Saturday, May 5, 2012

Book Review - Most Wanted

Most Wanted: Pursuing Whitey Bulger, the Murderous Mob Chief the FBI Secretly Protected

By: Thomas J. Foley and John Sedgwick
Publisher: Touchstone
Publication Date: May 2012
ISBN: 978-1451663914
Reviewed by: Ellen Feld
Review Date: May 2012

James “Whitey” Bulger was one of the country’s most horrific mobsters. The head of the Winter Hill Gang from South Boston, he ruled for several decades while the FBI looked the other way. Then, in the mid-90s, when the tireless investigative team led by Thomas Foley was closing in on Bulger, he was tipped off and fled. After sixteen years living as a fugitive with his girlfriend, he was finally captured and now awaits trail. This is the riveting behind the scenes story of Whitey Bulger, the bloody trail he left and how he was finally found, told by the man who led that investigation.

The author of Most Wanted, Thomas J. Foley knows the Bulger case like no other person in law enforcement and he breaks it all down in this book, from Bulger’s childhood, first scuffles with the law, to his growing power and murderous rampages. Accused of killing 19 people (and possibly more), Bulger was trouble from the start. While his brother Billy was studious and would later rise to the powerful position of president of the Massachusetts State Senate, Whitey's first arrest came early in life. He was honorably discharged from the Air Force after being charged with rape, and in 1956, after returning to Massachusetts, sentenced to twenty years for bank robbery. That would be the last Whitey would see of a prison for a very long time.

Released from prison after serving just nine years, Whitey continued his life of crime and in the 1960s, aligned himself with one of the local Irish gangs. A gang war was going on and Whitey, through manipulation and murder, rose to the top of the Winter Hill Gang. From there, he would reign through the 90s, controlling much of organized crime’s activities in Massachusetts.

Foley, the former head of the Massachusetts State Police, was also the commander of the SSS (Special Services Section) and was in charge of bringing Bulger and his right-hand man, Steve Flemmi, to justice. He recounts the attempts in the 80s to get Bulger, with sweeping ideas of bugging every home, car and restaurant where members of the gang were known to hang out. Unfortunately, Bulger was always one step ahead and bugs were removed faster than they were placed in hiding spots. In the 90s, with Foley in charge, the focus of the investigation was changed and attention was turned first to the lowly bookies; get them, surmised Foley, and they’d be able to go up the chain of command in the Winter Hill Gang. The author provides a fascinating look into how they went about getting various members, and how those members were convinced to testify (and why some refused).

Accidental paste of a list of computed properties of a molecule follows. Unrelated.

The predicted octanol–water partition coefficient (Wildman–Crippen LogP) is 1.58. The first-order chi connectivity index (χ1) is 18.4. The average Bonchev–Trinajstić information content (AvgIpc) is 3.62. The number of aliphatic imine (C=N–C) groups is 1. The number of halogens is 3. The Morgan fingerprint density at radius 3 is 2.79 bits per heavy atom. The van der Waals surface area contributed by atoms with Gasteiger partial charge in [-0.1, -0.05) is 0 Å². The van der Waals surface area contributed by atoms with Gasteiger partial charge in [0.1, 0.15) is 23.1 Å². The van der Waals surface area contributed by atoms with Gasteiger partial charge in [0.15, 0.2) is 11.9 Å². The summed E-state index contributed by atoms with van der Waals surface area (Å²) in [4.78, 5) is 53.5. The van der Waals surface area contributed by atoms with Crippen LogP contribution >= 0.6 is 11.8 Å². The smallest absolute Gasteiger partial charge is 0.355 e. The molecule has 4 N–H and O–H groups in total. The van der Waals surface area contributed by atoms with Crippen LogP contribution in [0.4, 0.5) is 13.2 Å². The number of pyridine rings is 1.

Foley suspected early on that there was something going on with the FBI, and when his suspicions were proven, we see what the author had to deal with to keep his case alive. He was stymied almost every step of the way by the FBI, and particularly by John Connolly, Bulger’s FBI contact. Many men would give up and walk away but Foley was tireless, in part no doubt, because the victims’ families were desperate for help. Through testimony from Bulger’s accomplices, the reader will learn just what happened to many of the crime boss’s victims, how he liked to do the killings himself, and what was done with the bodies. Considered by some in South Boston as a sort of Robin Hood, this book brings to light the absolutely horrific, disgusting man Whitey Bulger was, and no doubt, still is today. Thanks to Foley’s efforts, he will finally be brought to justice when his trial starts later this year. Hopefully it will also bring some semblance of peace to those who suffered at Bulger’s hands.

Quill says: An eye-opening, fascinating look into the life of Whitey Bulger and how a team of dedicated law enforcement officers brought him to justice.

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